Introducing The Hand Picked Hotels Guide to staycations in Yorkshire.

Affectionately called God’s Own Country by its residents, Yorkshire is a county with a proud character. It is known for its strong tea, dry sense of humour and a gold medal haul in the 2012 Olympic Games that beat the majority of competing countries. Its natural landscape of dales and moors is, however, what draws many to visit, to walk the wild open spaces immortalised in Wuthering Heights and Jane Eyre.

As the UK’s largest county, Yorkshire also has an impressive seven cities so, unsurprisingly, you’ll find a great shopping scene, besides many beautifully preserved historic centres.

A brief history of Yorkshire

Yorkshire has a chequered history of invasion, civil war and industry.

The Romans established York when they mined lead in the region. Four centuries after the Romans’ departure, the Vikings invaded and ran Yorkshire as a Danish kingdom between 866 and 954.

Following the Battle of Hastings there was more turbulence in store. The people of Yorkshire rebelled against William the Conqueror and he retaliated with a scorched earth policy that caused widespread famine.

Later, major battles of the Wars of the Roses and the English Civil Wars took place in Yorkshire.

Between the 16th and 19th centuries the textile trade and Sheffield steel helped the county to prosper.

The popularity of ‘taking the waters’ in the 17th and 18th century established Harrogate and Scarborough as fashionable spa retreats. In fact, Scarborough claims the distinction of being Britain’s first seaside resort.

In the 19th century, Yorkshire was immortalised in novels by the Brontës, Dickens and Bram Stoker.

The decline of industry and the closure of Yorkshire’s coal mines brought tough times but recent decades have seen the regeneration of its cities.

Things to do in Yorkshire

Yorkshire has a wealth of inspiring landscapes, ancient buildings and cultural connections.

Natural attractions

The Yorkshire Dales, within day trip distance of our Wood Hall Hotel & Spa, combine beautiful scenery with ancient history. Landscapes of moorland and meadows are divided by dry stone walls and peppered with picturesque villages and towns. The local geology breaks through in spectacular fashion at various limestone ‘pavements’. This includes at Malham Cove, close to another rocky wonder: Ingleborough Cave.

Favourite towns to stop in the Dales include Grassington with its cobbled market square, Skipton, which boasts one of the best-preserved medieval castles in the country and Richmond, where you’ll find a towering Norman fortress.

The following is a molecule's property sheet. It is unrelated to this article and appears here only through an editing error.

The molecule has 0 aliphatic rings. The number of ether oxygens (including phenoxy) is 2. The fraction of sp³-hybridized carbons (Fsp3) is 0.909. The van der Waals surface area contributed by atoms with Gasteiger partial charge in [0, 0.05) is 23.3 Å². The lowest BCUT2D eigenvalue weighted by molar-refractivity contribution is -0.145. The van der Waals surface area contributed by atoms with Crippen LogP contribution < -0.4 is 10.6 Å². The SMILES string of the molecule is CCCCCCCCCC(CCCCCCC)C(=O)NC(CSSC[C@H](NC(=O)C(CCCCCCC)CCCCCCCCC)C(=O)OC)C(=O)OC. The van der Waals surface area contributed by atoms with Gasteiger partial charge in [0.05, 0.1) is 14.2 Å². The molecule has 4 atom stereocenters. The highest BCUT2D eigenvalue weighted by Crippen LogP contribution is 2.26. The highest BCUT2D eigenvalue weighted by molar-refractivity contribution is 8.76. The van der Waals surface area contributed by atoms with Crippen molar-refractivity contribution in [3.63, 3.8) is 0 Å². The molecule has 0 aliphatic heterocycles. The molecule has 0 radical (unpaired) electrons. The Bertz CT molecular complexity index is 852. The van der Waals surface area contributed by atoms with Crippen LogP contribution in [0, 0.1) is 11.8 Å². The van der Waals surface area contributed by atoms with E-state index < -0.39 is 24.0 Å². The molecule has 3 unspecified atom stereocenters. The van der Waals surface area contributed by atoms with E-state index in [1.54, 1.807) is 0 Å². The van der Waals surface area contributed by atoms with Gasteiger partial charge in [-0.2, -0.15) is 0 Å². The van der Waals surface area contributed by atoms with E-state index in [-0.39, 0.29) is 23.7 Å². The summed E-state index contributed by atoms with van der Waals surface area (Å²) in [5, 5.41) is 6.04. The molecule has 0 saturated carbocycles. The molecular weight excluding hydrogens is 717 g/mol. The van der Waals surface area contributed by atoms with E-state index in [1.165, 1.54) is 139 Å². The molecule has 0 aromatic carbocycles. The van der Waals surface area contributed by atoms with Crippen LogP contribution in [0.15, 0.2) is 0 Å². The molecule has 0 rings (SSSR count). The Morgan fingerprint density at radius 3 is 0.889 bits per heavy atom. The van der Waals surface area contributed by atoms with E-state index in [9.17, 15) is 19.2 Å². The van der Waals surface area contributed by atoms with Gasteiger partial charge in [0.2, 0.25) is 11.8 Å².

To the East, the North York Moors , close to our Crathorne Hall Hotel, are England’s largest expanse of heather moorland and turn purple with flowers in late summer. They are a perfect place to explore on foot or bike.

Literary connections

It is no wonder those windswept, craggy landscapes inspired the Brontë sisters. Charlotte, Emily and Anne lived at Haworth in West Yorkshire where you can still visit their home, now the Bronte Parsonage Museum. The classics Jane Eyre, Wuthering Heights and The Tenant of Wildfell Hall were famously penned here.

The Pennine Way passes through Brontë Country but, for a shorter walk, choose part of the 40 mile Bronte Way to take in buildings believed to have inspired the houses of Wuthering Heights.

Yorkshire’s other great literary setting is on the coast. Whitby is a picture perfect seaside town with dark associations with vampires due to its starring role in Bram Stoker's novel Dracula. Join a literary walking tour or simply wander the cobbled streets and climb the 199 steps for sea views from the dramatic ruined abbey on the cliff. You can also discover more about explorer Captain Cook in a dedicated museum.

Marine life

The scenic Cleveland Way walking trail passes along the coast between Scarborough and Saltburn.

In summer, boat trips from Whitby will take you in search of seals and even whales, once hunted in these waters.

You can discover more marine life at Hull’s striking modern aquarium The Deep and about the city’s maritime heritage in its museums. Nearby market town Beverley is another of Yorkshire’s medieval stunners.

Historical attractions

Between the Dales and Moors you’ll find the city of Ripon with its seventh century cathedral and quaint streets. What’s more, it’s handily close to the famous Victorian spa town of Harrogate. Still today you can soak in the sulphurous waters under the Moorish arches of the historic Harrogate Turkish Baths. Of course, if you’re looking for spa hotels in Yorkshire, our Wood Hall Hotel & Spa has all you need for on site pampering.

In York, take in the magnificent Gothic cathedral York Minster and walk the medieval city walls. You can also learn about the local Viking heritage at The Yorkshire Museum. Here you’ll find artefacts from important hoards and one of the best preserved Viking swords in the world. If you have children with you, step back in time to 10th century York at the immersive Jorvik Viking Centre.

The National Railway Museum, also in York, boasts the world’s finest collection of gleaming vintage locomotives. Further northeast, Darlington’s Head of Steam Railway Museum stands on the route of the world's first steam-powered passenger railway and displays Stephenson’s Locomotion, which opened the line in 1825.

In fact, Yorkshire has several vintage train routes you can still take today. Perhaps you’ll choose a trip on the Settle to Carlisle railway, which bisects the Dales, the Keighley and Worth Valley Railway, which passes through the Brontës’ Haworth, or on the North Yorkshire Moors Railway between Pickering and Whitby. If you’re a Harry Potter fan, don’t miss Goathland Station where the boy wizard arrived on the Hogwarts Express in the films. The village itself was made famous by TV’s Heartbeat.

To learn about Yorkshire’s industrial heritage, descend 140 metres into England's last deep coal mine at the National Coal Mining Museum in Overton, near Wakefield.